Bahrain development chief brushes off Middle East political risk concerns: ‘It’s nothing new’ Cached Page below :
Company: cnbc, Activity: cnbc, Date: 2019-01-24  Authors: natasha turak, phil weymouth bloomberg via getty images
Keywords: news, cnbc, companies, brushes, told, economic, seen, region, bahrain, alrumaihi, development, risk, east, concerns, services, economy, middle, political, chief, country


Bahrain development chief brushes off Middle East political risk concerns: 'It's nothing new'

The man in charge of attracting foreign investment into Bahrain is not worried about one of the key issues associated with economic stability in the Middle East: political risk.

This is something the region has dealt with for a long time, Khalid al-Rumaihi, the chief executive of the Bahrain Economic Development Board, told CNBC Thursday. But he believes that the rewards outweigh the risks taken by investors.

“We have to be careful not to have a broad-brush when talking about the Middle East,” Al-Rumaihi told CNBC’s Hadley Gamble during the World Economic Forum in Davos, when asked about security concerns in the region. “You have to look at what are the dynamics of each of those regions.”

“Politics and political risk has been a part of that region for years, it’s nothing new and investors do a risk-reward trade-off,” he said. “For the Gulf people have seen not just a region that is exporting oil but is transforming its economy. Vision 2030 in Saudi Arabia is a great example of that, and the opportunities that that will bring in terms of value chains that can be localized in the country. So I think it opens up huge opportunities in the country and the risk is not outweighing reward.”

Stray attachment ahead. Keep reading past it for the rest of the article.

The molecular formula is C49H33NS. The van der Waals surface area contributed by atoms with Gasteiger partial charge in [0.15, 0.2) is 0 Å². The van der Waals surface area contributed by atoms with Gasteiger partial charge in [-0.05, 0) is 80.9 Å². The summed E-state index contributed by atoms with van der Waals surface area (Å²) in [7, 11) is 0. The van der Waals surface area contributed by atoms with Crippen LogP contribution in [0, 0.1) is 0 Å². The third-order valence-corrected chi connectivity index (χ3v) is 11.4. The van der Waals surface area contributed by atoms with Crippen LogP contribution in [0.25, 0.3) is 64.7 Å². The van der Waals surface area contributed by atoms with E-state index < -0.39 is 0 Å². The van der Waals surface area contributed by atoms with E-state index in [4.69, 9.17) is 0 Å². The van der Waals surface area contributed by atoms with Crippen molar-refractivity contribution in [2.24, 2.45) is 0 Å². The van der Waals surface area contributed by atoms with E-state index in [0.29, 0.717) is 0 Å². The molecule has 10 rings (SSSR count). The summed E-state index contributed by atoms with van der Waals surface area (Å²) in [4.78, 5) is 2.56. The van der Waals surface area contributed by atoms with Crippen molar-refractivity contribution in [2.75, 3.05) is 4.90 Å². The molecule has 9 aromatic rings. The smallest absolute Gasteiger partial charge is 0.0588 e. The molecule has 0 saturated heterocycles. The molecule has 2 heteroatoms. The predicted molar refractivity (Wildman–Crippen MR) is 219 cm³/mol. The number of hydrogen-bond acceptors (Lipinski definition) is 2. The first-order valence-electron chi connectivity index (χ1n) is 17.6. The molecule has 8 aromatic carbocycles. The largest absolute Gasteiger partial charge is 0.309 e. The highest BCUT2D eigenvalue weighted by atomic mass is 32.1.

The GCC’s smallest economy is looking to grow its technology, manufacturing and financial services sectors in particular, in a push to diversify its economy away from oil dependence. Its foreign investment inflows have shot up sharply in recent years, jumping by 114 percent between 2017 and 2018, according to the UN Conference on Trade and Development. Al-Rumaihi singled out major projects by Amazon Web Services, which is launching three new data centers in the country this year.

But Bahrain hasn’t seen the same success as some of its neighbors in developing into a financial hub at the scale of Abu Dhabi or Dubai. It recently averted a debt crisis with the help of a $10 billion bailout from its Gulf Cooperation Council (GCC) neighbors, and has introduced reforms aimed at reducing public spending and government inefficiency. Its debt is currently a whopping 89 percent of its gross domestic product (GDP).


Company: cnbc, Activity: cnbc, Date: 2019-01-24  Authors: natasha turak, phil weymouth bloomberg via getty images
Keywords: news, cnbc, companies, brushes, told, economic, seen, region, bahrain, alrumaihi, development, risk, east, concerns, services, economy, middle, political, chief, country


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WEF: Trade war makes dealing with China more difficult, CEO says

A long-running trade war between the world’s two-largest economies is taking its toll on business sentiment in the Middle East, according to the chief executive of real estate and property services firm Majid Al Futtaim. A trade dispute between the U.S. and China has battered financial markets in recent months, with market participants increasingly concerned the conflict could soon destabilize the global economy. “From an import and an export standpoint, China is a very important trade partner (